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UN chief urges Libya to probe rights abuses
UN chief urges Libya to investigate human rights issues from last year's uprising
By The Associated Press

UNITED NATIONS (AP) ' U.N. Secretary-General Ban Ki-moon on Tuesday urged Libyan authorities to address human rights violations related to last year's uprising and ouster of Moammar Gadhafi after a U.N. report said forces both supporting and opposing the former leader committed war crimes.

The U.N.-appointed International Commission of Inquiry on Libya issued its report Friday and handed diplomats a confidential list of names of alleged perpetrators of war crimes and crimes against humanity in Libya.

U.N. spokesman Martin Nesirky said "the secretary-general believes the report and recommendations ... provide a strong basis for the Libyan authorities to address human rights issues in Libya."

The commission, appointed by the Geneva-based U.N. Human Rights Council, concluded that "international crimes, specifically crimes against humanity and war crimes, were committed by Gadhafi forces."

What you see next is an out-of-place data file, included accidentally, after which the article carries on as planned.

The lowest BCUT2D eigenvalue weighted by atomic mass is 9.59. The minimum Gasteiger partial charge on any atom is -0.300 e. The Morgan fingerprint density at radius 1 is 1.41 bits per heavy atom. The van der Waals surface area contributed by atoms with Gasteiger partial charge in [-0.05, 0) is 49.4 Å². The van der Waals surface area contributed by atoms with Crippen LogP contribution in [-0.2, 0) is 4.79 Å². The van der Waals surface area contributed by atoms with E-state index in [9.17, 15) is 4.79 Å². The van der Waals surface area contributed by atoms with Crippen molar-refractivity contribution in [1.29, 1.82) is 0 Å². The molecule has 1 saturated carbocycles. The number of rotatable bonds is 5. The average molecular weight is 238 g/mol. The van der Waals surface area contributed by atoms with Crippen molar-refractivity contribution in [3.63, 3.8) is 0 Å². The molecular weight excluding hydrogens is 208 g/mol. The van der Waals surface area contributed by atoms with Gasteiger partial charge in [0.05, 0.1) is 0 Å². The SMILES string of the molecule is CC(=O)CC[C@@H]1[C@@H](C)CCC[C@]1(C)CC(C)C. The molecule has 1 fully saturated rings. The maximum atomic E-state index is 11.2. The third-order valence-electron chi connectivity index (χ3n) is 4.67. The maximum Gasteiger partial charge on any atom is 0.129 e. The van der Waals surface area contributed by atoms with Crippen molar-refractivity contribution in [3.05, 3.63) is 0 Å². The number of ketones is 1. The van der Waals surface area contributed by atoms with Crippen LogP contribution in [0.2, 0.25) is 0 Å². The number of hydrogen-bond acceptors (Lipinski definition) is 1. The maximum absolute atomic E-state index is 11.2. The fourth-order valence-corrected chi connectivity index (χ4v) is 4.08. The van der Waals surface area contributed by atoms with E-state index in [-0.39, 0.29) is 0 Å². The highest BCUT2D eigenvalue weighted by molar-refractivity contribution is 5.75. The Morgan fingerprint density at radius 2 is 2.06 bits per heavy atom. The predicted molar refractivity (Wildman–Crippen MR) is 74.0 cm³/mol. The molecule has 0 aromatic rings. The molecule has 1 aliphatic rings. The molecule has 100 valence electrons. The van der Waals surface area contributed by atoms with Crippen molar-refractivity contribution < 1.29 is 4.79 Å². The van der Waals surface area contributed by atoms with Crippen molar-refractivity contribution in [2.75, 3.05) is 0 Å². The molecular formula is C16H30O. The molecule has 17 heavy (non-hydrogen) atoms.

It said "acts of murder, enforced disappearance, and torture were perpetrated within the context of a widespread or systematic attack against a civilian population."

The commission said anti-Gadhafi forces also committed serious violations, "including war crimes and breaches of international human rights law."

Nesirky said Ban noted the report's overall finding that NATO did not deliberately target civilians in its bombing campaign in Libya. NATO warplanes flew 18,000 sorties during the 7-month campaign, which ended in October.

Panel chairman and Canadian judge Philippe Kirsch told reporters on Friday that the panel recommended more investigation of NATO's air campaign, which unintentionally killed at least 60 civilians and wounded 55 more.

"We are quite sure that NATO did not deliberately attack any civilians," he said.

Russia's Foreign Minister Sergey Lavrov on Monday reiterated his call for a U.N. investigation of the NATO campaign, a call backed by China. Both countries accuse NATO of going beyond the Security Council's mandate to protect civilians and enforce a no-fly zone.

Nesirky said Ban is aware of the positions of some Security Council members on the NATO bombings.

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